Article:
We all learn by example. We either step up our game or justify slacking, depending on what is going on around us. Sure, some will always have that extra drive or perfectly calibrated moral compass, but generally we look around to see what the norm is and go with that. Children look especially to parents and teachers to guide them. And even when rebelling and pushing against being told what to do, I suspect that they are still absorbing examples of right and wrong. Positive and negative. Perhaps it’s all a crapshoot but still I believe that, second only to home, schools and teachers are the strongest influence and can and should make a difference.
Recently I was telling my friend, who is a local teacher, that I felt like a one-woman hazardous waste site because of all the burnt-out Christmas lights I couldn’t recycle properly. She pointed out the bigger picture: “If you want to really make a difference with recycling and our environment, get the schools to recycle—start with the children.” Duh! I simply hadn’t thought about that (not having kids of my own, school programs or lack thereof were off my radar). “If we begin with the kids—our future—then maybe one day something truly substantial might replace our current missteps and missed opportunities.”
Just think about it: make reducing waste and recycling (and reversing our community’s propensity for littering) a part of every school’s agenda and mindset, while teaching that caring about such things is not only important but cool. Just as our local musicians have billboarded against littering and the 610 Stompers have made public-service ads for pedestrian safety, maybe the schools could enlist some of our Saints to visit students with a message and a motivation. What if a call went out to our local talent to rap to the students on the need to recycle? Sounds corny? Fine, then let’s brainstorm to find an approach that will resonate with the students. If necessary, make them pissed off that their future has been compromised by our lack of motivation.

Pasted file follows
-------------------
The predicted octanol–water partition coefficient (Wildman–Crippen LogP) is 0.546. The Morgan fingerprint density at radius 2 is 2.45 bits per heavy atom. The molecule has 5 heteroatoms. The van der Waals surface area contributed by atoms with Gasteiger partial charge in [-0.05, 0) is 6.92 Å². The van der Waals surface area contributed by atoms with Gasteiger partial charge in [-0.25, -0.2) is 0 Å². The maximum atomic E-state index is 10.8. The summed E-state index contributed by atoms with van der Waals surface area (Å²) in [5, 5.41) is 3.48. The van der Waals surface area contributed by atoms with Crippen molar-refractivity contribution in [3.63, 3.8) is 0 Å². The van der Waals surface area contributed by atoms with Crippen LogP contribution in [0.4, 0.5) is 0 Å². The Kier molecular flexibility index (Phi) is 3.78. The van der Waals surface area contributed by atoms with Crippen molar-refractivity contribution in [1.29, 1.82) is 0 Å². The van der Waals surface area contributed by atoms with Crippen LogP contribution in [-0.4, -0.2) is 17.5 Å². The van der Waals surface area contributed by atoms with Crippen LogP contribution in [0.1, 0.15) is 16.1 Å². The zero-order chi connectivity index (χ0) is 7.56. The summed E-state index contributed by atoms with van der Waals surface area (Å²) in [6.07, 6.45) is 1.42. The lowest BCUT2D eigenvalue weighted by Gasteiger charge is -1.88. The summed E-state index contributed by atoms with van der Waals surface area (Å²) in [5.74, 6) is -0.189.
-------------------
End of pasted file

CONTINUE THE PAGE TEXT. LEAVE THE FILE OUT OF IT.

My friend felt that education about and enactment of recycling in schools would be important not merely because it could curb the incredible amount of waste she sees every day (that could be recycled) but because of the pay-it-forward effect these kids and their recycling and conserving attitudes could have on their parents and family: “Mom, why aren’t you recycling—we do it at school and our teacher told us that…” Let the kids hold the parents and their younger siblings accountable. Nothing shames me more than a child calling me out on something I should already know.
Every day, I meet visitors to our amazing city who are so surprised (and often quite annoyed) that there is no recycling for them to use. Tourism not only creates a large percentage of our revenue and tax dollars, but also contributes a tremendous amount of waste that could, for the most part, be recycled. Yet the City offers no commercial recycling and French Quarter residential pickup is limited and insufficient, leaving many renters ineligible. Why do our visitors care more about this than our restaurants, hotels, bars and tourist attractions do? Why does our City care so little?
Schools are in the business of teaching, and therefore instruction could be implemented and teachers and students alike could learn to participate in this needed effort to curb our ever-growing waste.
Motivated by my teacher friend, I contacted the City to see if anything was available to the schools. The answer: very little. There are grants out there to assist with recycling (certainly worth using); nevertheless, the City would need to offer weekly pickup, just as it does for residential—and as of this printing, it does not. I was told that the schools are responsible for their own trash and recycling. However, the City does provide recycling for City Hall; NOPD Headquarters; Municipal, Traffic and Civil courts; several libraries; and NORD headquarters (but not the NORD playgrounds). This is more than I expected but why not schools? Start strong there and let it grow.
Recycling within our schools would certainly be an undertaking. Getting kids to properly separate trash from recyclables would be like herding cats—at first. But schools are in the business of teaching, and therefore instruction could be implemented and teachers and students alike could learn to participate in this needed effort to curb our ever-growing waste. If schools can develop curricula, teach vast amounts of information and turn all that into knowledge for large numbers of children of all ages, then why can’t the City figure out how to send a truck with three guys once a week to empty a dozen cans of recyclables?
If we want to be a world-class city, we need leaders who can step up. We need to be a lean, green, racin’ machine if we will keep pace with the future. And that future can be found in our classrooms.